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And in Stack Exchange's "The Workplace", people are complaining that their employees strongly object to Black https://workplace.stackexchange.com/questions/136742/virulen...

I have some issues with aesthetic decisions used in Black but the degree of head-nodding on the top answer in the SE post you linked is really disconcerting. The person basically says "well you're the boss so you should kindly remind your employees that its your way or the highway" in several different sentences.

It's pretty disturbing that people think this is how a manager behaves. Turns out there are reasons beyond aesthetics that people should apply strict code formatting practices.

You can find someone who’ll complain about anything. You have to evaluate whether they’re actually complaining about something valid or just reacting to change.

In the example cited, notice how insubstantial the complaints are? That’s a dead giveaway for someone who is reacting rather than thinking rationally about the goals and benefits. An important distinction to remember here is that we’re talking about something which is safe, fully automatic, and easily integrated into most editors, so the effort to follow it is a few seconds the first time you set it up.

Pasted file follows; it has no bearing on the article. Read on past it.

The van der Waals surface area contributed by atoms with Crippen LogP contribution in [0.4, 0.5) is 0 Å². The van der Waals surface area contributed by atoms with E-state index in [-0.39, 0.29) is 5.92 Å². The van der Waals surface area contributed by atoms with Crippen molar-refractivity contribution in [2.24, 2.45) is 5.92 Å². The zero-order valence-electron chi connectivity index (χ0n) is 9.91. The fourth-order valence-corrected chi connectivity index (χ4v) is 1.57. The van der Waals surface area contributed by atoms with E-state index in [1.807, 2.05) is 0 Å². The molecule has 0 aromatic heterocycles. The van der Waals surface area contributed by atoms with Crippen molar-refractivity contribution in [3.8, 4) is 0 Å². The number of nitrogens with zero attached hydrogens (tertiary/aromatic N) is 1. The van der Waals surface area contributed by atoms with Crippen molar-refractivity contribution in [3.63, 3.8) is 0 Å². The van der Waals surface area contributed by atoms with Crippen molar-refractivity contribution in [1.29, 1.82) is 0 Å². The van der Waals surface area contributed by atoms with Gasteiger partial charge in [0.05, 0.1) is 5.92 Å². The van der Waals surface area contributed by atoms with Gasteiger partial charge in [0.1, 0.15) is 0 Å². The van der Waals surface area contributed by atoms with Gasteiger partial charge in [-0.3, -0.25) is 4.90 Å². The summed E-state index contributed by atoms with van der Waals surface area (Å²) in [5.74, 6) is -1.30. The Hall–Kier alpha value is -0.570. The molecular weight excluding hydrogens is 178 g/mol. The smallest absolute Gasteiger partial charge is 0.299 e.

I’ve generally found three classes of reaction to standardizing formatting, linting, and similar style checks: most people just roll with it, some people work through the initial “this is different!” reaction and realize how much easier consistency makes things (it’s been months since code review wasted time on formatting!), and a much group never get over it. I’ve only seen that a couple of times in a couple of decades and those were people who were net losses overall because this was just a symptom of a larger unwillingness to work well with others. The same guys refused to test their code, committed syntax errors or failed merges, wasted time reporting problems due to incredibly hacked up local build environments, etc. The important thing to remember is that those are a vanishingly small part of the community and I would make policy around them only to the extent of figuring out how to keep them from dragging your project down.

Someone is always going to complain.

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